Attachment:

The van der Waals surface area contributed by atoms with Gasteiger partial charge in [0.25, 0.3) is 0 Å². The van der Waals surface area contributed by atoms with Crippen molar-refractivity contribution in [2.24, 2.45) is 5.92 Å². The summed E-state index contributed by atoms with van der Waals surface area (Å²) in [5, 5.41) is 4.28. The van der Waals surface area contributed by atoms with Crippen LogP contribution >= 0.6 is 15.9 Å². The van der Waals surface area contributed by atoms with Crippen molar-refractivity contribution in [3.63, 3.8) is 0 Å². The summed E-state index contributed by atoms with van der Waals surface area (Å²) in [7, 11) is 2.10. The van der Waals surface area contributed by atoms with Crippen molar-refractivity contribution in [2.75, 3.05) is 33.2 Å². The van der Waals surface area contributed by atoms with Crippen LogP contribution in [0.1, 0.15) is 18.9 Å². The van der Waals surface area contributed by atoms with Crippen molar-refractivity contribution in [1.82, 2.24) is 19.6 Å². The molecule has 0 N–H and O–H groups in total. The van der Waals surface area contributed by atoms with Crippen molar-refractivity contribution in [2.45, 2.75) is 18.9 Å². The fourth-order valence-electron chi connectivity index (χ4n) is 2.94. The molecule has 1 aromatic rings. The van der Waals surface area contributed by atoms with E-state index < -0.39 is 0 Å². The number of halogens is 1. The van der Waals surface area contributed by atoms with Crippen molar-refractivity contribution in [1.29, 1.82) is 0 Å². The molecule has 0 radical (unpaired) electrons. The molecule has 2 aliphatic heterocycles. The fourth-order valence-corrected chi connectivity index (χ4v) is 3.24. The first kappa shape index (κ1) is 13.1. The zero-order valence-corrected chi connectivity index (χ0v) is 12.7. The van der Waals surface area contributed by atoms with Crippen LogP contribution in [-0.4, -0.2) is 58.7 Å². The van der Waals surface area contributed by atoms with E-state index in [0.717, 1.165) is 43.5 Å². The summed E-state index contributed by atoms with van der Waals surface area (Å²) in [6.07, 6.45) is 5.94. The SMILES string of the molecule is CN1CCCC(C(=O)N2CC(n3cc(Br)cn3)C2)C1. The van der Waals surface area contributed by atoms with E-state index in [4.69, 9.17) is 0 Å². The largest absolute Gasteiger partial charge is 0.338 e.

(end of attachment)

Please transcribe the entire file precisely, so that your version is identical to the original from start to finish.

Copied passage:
The van der Waals surface area contributed by atoms with Gasteiger partial charge in [0.25, 0.3) is 0 Å². The van der Waals surface area contributed by atoms with Crippen molar-refractivity contribution in [2.24, 2.45) is 5.92 Å². The summed E-state index contributed by atoms with van der Waals surface area (Å²) in [5, 5.41) is 4.28. The van der Waals surface area contributed by atoms with Crippen LogP contribution >= 0.6 is 15.9 Å². The van der Waals surface area contributed by atoms with Crippen molar-refractivity contribution in [3.63, 3.8) is 0 Å². The summed E-state index contributed by atoms with van der Waals surface area (Å²) in [7, 11) is 2.10. The van der Waals surface area contributed by atoms with Crippen molar-refractivity contribution in [2.75, 3.05) is 33.2 Å². The van der Waals surface area contributed by atoms with Crippen LogP contribution in [0.1, 0.15) is 18.9 Å². The van der Waals surface area contributed by atoms with Crippen molar-refractivity contribution in [1.82, 2.24) is 19.6 Å². The molecule has 0 N–H and O–H groups in total. The van der Waals surface area contributed by atoms with Crippen molar-refractivity contribution in [2.45, 2.75) is 18.9 Å². The fourth-order valence-electron chi connectivity index (χ4n) is 2.94. The molecule has 1 aromatic rings. The van der Waals surface area contributed by atoms with E-state index < -0.39 is 0 Å². The number of halogens is 1. The van der Waals surface area contributed by atoms with Crippen molar-refractivity contribution in [1.29, 1.82) is 0 Å². The molecule has 0 radical (unpaired) electrons. The molecule has 2 aliphatic heterocycles. The fourth-order valence-corrected chi connectivity index (χ4v) is 3.24. The first kappa shape index (κ1) is 13.1. The zero-order valence-corrected chi connectivity index (χ0v) is 12.7. The van der Waals surface area contributed by atoms with Crippen LogP contribution in [-0.4, -0.2) is 58.7 Å². The van der Waals surface area contributed by atoms with E-state index in [0.717, 1.165) is 43.5 Å². The summed E-state index contributed by atoms with van der Waals surface area (Å²) in [6.07, 6.45) is 5.94. The SMILES string of the molecule is CN1CCCC(C(=O)N2CC(n3cc(Br)cn3)C2)C1. The van der Waals surface area contributed by atoms with E-state index in [4.69, 9.17) is 0 Å². The largest absolute Gasteiger partial charge is 0.338 e.